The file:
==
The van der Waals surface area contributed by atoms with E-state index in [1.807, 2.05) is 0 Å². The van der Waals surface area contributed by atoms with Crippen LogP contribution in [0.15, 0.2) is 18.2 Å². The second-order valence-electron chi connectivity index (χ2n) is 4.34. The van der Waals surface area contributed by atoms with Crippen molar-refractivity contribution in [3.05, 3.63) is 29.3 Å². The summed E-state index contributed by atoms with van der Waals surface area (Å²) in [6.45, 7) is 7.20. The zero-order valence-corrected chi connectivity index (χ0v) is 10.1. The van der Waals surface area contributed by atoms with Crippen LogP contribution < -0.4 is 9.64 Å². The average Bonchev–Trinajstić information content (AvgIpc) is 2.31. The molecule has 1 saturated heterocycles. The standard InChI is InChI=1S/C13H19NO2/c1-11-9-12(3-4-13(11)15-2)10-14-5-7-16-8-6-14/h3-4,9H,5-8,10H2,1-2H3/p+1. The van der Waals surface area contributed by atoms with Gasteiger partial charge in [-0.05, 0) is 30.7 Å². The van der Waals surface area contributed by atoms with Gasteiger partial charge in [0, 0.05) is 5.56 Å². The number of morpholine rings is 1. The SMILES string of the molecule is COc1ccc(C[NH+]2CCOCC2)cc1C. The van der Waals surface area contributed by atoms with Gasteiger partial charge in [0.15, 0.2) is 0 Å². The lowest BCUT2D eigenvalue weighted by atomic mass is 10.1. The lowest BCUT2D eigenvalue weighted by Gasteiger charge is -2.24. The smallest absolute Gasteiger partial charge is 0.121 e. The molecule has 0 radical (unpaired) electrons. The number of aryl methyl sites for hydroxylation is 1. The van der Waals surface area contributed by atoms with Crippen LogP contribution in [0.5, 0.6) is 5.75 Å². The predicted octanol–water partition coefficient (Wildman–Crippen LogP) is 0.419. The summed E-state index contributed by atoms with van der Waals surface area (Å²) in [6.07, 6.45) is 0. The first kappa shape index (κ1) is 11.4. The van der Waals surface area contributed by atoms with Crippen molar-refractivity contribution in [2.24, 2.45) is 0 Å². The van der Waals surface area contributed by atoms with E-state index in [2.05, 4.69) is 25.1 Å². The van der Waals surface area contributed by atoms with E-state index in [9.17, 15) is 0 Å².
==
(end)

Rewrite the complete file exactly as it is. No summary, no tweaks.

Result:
The van der Waals surface area contributed by atoms with E-state index in [1.807, 2.05) is 0 Å². The van der Waals surface area contributed by atoms with Crippen LogP contribution in [0.15, 0.2) is 18.2 Å². The second-order valence-electron chi connectivity index (χ2n) is 4.34. The van der Waals surface area contributed by atoms with Crippen molar-refractivity contribution in [3.05, 3.63) is 29.3 Å². The summed E-state index contributed by atoms with van der Waals surface area (Å²) in [6.45, 7) is 7.20. The zero-order valence-corrected chi connectivity index (χ0v) is 10.1. The van der Waals surface area contributed by atoms with Crippen LogP contribution < -0.4 is 9.64 Å². The average Bonchev–Trinajstić information content (AvgIpc) is 2.31. The molecule has 1 saturated heterocycles. The standard InChI is InChI=1S/C13H19NO2/c1-11-9-12(3-4-13(11)15-2)10-14-5-7-16-8-6-14/h3-4,9H,5-8,10H2,1-2H3/p+1. The van der Waals surface area contributed by atoms with Gasteiger partial charge in [-0.05, 0) is 30.7 Å². The van der Waals surface area contributed by atoms with Gasteiger partial charge in [0, 0.05) is 5.56 Å². The number of morpholine rings is 1. The SMILES string of the molecule is COc1ccc(C[NH+]2CCOCC2)cc1C. The van der Waals surface area contributed by atoms with Gasteiger partial charge in [0.15, 0.2) is 0 Å². The lowest BCUT2D eigenvalue weighted by atomic mass is 10.1. The lowest BCUT2D eigenvalue weighted by Gasteiger charge is -2.24. The smallest absolute Gasteiger partial charge is 0.121 e. The molecule has 0 radical (unpaired) electrons. The number of aryl methyl sites for hydroxylation is 1. The van der Waals surface area contributed by atoms with Crippen LogP contribution in [0.5, 0.6) is 5.75 Å². The predicted octanol–water partition coefficient (Wildman–Crippen LogP) is 0.419. The summed E-state index contributed by atoms with van der Waals surface area (Å²) in [6.07, 6.45) is 0. The first kappa shape index (κ1) is 11.4. The van der Waals surface area contributed by atoms with Crippen molar-refractivity contribution in [2.24, 2.45) is 0 Å². The van der Waals surface area contributed by atoms with E-state index in [2.05, 4.69) is 25.1 Å². The van der Waals surface area contributed by atoms with E-state index in [9.17, 15) is 0 Å².